Researchers have witnessed how cleaner fish calm their subjects, often dangerous predators, by massaging them gently with their fins while they’re cleaning them. A new study in the journal Behavior Ecology, however, is showing how this calming effect not only prevents the cleaner fish from becoming meals, but other prey fish in the general vicinity as well.
You want happy ending?
Redouan Bshary and his team at the University of Neuchatel in Switzerland set up reefs in an aquarium with predators, prey and cleaners and other reefs with just predators and prey. The result was…
…resounding: predators in the tank with the cleaners chased prey 2/3 less than the predators in the tank without the cleaners; furthermore, the longer a cleaner fish massaged a predator with its fins, the less time that predator spent chasing prey. Even when the predators were not being cleaned, the ones who had been cleaned more spent less time pursuing prey.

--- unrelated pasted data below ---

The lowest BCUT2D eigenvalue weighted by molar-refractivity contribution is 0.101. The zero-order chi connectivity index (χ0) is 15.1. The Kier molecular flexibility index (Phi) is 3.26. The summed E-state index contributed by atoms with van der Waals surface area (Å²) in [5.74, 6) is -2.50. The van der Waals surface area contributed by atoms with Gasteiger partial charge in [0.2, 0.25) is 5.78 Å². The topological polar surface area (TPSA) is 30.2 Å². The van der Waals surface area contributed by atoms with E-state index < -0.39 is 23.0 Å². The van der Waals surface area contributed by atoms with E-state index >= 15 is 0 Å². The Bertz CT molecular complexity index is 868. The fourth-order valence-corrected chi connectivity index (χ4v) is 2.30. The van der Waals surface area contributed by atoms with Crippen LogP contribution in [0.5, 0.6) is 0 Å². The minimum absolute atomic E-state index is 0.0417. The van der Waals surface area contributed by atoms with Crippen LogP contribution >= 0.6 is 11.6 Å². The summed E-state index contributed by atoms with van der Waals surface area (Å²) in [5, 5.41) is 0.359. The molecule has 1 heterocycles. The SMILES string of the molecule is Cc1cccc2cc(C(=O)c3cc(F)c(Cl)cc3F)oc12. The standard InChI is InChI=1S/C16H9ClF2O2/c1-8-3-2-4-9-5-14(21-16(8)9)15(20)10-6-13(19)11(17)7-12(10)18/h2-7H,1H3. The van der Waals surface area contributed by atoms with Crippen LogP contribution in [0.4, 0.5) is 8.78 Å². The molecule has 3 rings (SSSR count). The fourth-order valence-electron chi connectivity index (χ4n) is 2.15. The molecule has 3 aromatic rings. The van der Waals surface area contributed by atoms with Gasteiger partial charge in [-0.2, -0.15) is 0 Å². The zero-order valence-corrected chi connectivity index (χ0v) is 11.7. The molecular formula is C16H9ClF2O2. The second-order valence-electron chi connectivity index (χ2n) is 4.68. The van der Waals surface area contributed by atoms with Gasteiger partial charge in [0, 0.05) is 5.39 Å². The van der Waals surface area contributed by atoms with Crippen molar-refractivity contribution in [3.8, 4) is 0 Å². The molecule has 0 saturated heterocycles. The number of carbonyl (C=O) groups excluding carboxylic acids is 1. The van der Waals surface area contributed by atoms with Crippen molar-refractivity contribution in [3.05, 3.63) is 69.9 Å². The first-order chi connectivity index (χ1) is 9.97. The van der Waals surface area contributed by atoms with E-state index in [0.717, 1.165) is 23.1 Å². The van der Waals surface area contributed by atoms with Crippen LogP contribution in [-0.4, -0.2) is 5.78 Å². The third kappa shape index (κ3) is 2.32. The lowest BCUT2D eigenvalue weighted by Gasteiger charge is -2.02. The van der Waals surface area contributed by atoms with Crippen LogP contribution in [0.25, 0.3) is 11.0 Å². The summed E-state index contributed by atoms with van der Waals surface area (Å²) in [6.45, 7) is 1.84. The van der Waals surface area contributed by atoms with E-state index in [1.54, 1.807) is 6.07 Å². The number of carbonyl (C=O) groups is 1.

Scientists are positing that the calming effect of the cleaners “fin massages” may lull the predators into a less aggressive mood. There also may be a distinct advantage to having “safe zones” from predation obviously for the cleaner fish and the prey fish, but perhaps also for the predators as well. This study may also help to shed light as to why so few fights break out in dentist’s office…it does make you think.